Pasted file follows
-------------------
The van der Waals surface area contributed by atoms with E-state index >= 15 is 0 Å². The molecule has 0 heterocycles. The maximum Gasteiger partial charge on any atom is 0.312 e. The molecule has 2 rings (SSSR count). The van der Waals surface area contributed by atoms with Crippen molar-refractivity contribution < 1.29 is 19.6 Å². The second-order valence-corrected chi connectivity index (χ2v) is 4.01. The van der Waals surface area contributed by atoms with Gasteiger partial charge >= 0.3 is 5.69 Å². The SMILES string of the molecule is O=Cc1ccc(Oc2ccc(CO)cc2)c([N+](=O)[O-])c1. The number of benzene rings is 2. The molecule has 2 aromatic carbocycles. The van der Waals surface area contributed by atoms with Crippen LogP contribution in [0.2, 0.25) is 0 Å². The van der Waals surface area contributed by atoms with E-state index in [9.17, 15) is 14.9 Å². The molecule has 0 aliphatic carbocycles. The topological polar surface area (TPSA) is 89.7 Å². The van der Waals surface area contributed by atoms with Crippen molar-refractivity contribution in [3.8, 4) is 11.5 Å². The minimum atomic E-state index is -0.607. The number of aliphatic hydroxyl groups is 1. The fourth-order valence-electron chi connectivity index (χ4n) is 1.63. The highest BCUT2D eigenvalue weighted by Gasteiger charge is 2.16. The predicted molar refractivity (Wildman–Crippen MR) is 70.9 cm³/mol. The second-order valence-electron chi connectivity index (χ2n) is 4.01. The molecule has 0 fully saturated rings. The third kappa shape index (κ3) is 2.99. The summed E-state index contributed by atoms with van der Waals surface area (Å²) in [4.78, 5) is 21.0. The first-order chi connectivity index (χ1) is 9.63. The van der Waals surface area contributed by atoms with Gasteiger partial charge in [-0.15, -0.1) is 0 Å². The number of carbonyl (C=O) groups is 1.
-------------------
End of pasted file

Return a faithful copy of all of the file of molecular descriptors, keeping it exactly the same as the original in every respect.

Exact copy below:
The van der Waals surface area contributed by atoms with E-state index >= 15 is 0 Å². The molecule has 0 heterocycles. The maximum Gasteiger partial charge on any atom is 0.312 e. The molecule has 2 rings (SSSR count). The van der Waals surface area contributed by atoms with Crippen molar-refractivity contribution < 1.29 is 19.6 Å². The second-order valence-corrected chi connectivity index (χ2v) is 4.01. The van der Waals surface area contributed by atoms with Gasteiger partial charge >= 0.3 is 5.69 Å². The SMILES string of the molecule is O=Cc1ccc(Oc2ccc(CO)cc2)c([N+](=O)[O-])c1. The number of benzene rings is 2. The molecule has 2 aromatic carbocycles. The van der Waals surface area contributed by atoms with Crippen LogP contribution in [0.2, 0.25) is 0 Å². The van der Waals surface area contributed by atoms with E-state index in [9.17, 15) is 14.9 Å². The molecule has 0 aliphatic carbocycles. The topological polar surface area (TPSA) is 89.7 Å². The van der Waals surface area contributed by atoms with Crippen molar-refractivity contribution in [3.8, 4) is 11.5 Å². The minimum atomic E-state index is -0.607. The number of aliphatic hydroxyl groups is 1. The fourth-order valence-electron chi connectivity index (χ4n) is 1.63. The highest BCUT2D eigenvalue weighted by Gasteiger charge is 2.16. The predicted molar refractivity (Wildman–Crippen MR) is 70.9 cm³/mol. The second-order valence-electron chi connectivity index (χ2n) is 4.01. The molecule has 0 fully saturated rings. The third kappa shape index (κ3) is 2.99. The summed E-state index contributed by atoms with van der Waals surface area (Å²) in [4.78, 5) is 21.0. The first-order chi connectivity index (χ1) is 9.63. The van der Waals surface area contributed by atoms with Gasteiger partial charge in [-0.15, -0.1) is 0 Å². The number of carbonyl (C=O) groups is 1.